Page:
In 2019, the National Survey on Drug Use and Health found that an estimated 10.1 million people aged 12 and older misused opioid drugs the previous year. Of this population, 9.7 million people misused prescription painkillers, while nearly 745,000 people used heroin. Additionally, in 2021, the number of overdose deaths surpassed all annual statistics. An estimated 107,000 or more individuals lost their lives as a result of a drug overdose.
These statistics are devastating. Yet, these numbers only begin to highlight the destructive impact of opioid drugs. Substance use and addiction continue to wreak havoc on the lives of individuals everywhere. No one is safe from the effects of substance use.
Although society does a decent job highlighting the prevalence of substance-related issues, unfortunately, it does not do a great job of educating the public about substance use. For example, you may know heroin to be a dangerous drug, but what else do you know? Do you know why it is dangerous?
It is more important than ever to become educated on what opioid drugs are and how they are affecting the nation. Heroin use, in particular, must be addressed as it contributes to severe health consequences, including death.
What is Heroin Addiction?
Heroin is a highly addictive opioid drug closely related to morphine. Morphine is derived from opium poppy plants grown in Asia, Mexico and Columbia. Heroin comes from the same plants and is most often seen as a white or brown powder or black tar-like substance. It is commonly used by injecting, snorting or smoking it.
The Effects of Heroin on the Brain and Body
There is a wide range of short-term and long-term effects that can result from heroin use. In addition to a dangerous “rush” of pleasure, common short-term effects include:
- Warm flushing of the skin
- Depressed breathing
- Dry mouth
- Heaviness of the body
- Severe itching
- Impaired brain function
- Dysregulated emotions
- Slipping in and out of consciousness
- Collapsed veins in those who use heroin through injection
- Damaged tissues inside the nose in those who use heroin by snorting
- Infection of the cardiovascular system
- Gastrointestinal issues
- Liver and kidney disease
- Lung complications
- The development of co-occurring mental health disorders
- Sexual dysfunction for men
- Permanent damage to various bodily organs
- Increased risk of contracting infectious, bloodborne diseases as a result of sharing needles
- The development of substance use disorder (SUD)
Why Do People Use Heroin?
Very few people who use heroin do so as their first experience with substances. Rather, people may be exposed to other drugs first, such as alcohol or marijuana. They may choose to engage in substance use to ease curiosity. However, more likely, they are attempting to self-medicate. Once a person experiences an increased tolerance to a gateway drug, they become more likely to use harder drugs in an attempt to achieve a more satisfying high.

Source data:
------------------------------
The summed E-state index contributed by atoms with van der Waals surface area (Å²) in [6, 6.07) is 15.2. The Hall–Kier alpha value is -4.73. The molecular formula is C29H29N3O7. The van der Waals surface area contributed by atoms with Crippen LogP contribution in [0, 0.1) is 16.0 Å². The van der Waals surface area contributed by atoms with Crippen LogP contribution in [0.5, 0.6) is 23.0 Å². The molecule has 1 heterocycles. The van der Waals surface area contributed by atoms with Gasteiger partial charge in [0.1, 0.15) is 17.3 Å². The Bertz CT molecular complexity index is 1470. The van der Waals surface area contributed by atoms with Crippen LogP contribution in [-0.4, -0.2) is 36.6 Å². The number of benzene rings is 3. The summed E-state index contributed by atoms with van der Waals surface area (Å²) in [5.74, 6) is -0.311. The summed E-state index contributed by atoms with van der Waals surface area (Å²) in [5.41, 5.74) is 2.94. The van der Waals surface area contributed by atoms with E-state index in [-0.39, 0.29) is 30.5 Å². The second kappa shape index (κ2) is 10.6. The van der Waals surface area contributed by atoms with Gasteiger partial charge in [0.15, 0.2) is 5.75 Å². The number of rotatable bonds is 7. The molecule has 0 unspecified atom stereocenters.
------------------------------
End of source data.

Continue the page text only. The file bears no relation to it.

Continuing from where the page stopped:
Still, developing an addiction to heroin is often unintentional. Many people seek out heroin as a result of their bodies developing a tolerance to other opioid painkillers. Often, individuals obtain opioid prescription medications to treat a legitimate problem. Unfortunately, the recurrent use of prescription drugs can quickly lead to misuse, which can open the door to heroin use. Research shows that about 80% of those who use heroin first misused prescription opioids.
Treatment of Opioid Use Disorder
Opioid use disorder (OUD), also referred to as opioid abuse or dependence, is a type of SUD. Specifically, OUD is a condition involving problematic patterns of opioid use that interfere with an individual’s ability to function normally in their daily life. Heroin addiction falls under the category of OUD. This is a devastating condition that can lead to permanent damage to both the mind and body. Professional treatment is required to overcome this deadly disease.
Detoxification and treatment for heroin addiction must be individualized and intimate. This is because individuals withdrawing from heroin will likely face uncomfortable symptoms, and their addiction is usually the result of deeper issues.
Before treatment, individuals must go through a detoxification program to rid their bodies of traces of heroin. Medication will likely be administered during detox to make the withdrawal process safer and more manageable for the patient. Detoxing from heroin can take anywhere between 10 and 14 days.
Following detox, patients are encouraged to begin treatment. Treatment generally consists of cognitive-behavioral groups, individual psychotherapy and complementary, holistic treatment techniques. Medication-assisted treatment (MAT) may also be used in combination with therapy to make treatment more effective.
Treatment for drug addiction is only the beginning of a lifelong commitment to sobriety and recovery. While treatment helps patients achieve initial sobriety, they must find motivation within themselves to stay committed to recovery even after treatment.
Casa Palmera is a mental health and addiction treatment center that understands the unique challenges patients experience as they work to recover from opioid use disorder. Our treatment plans are individualized to give you the best chance of recovery. To learn more, call us today at (855) 508-0473.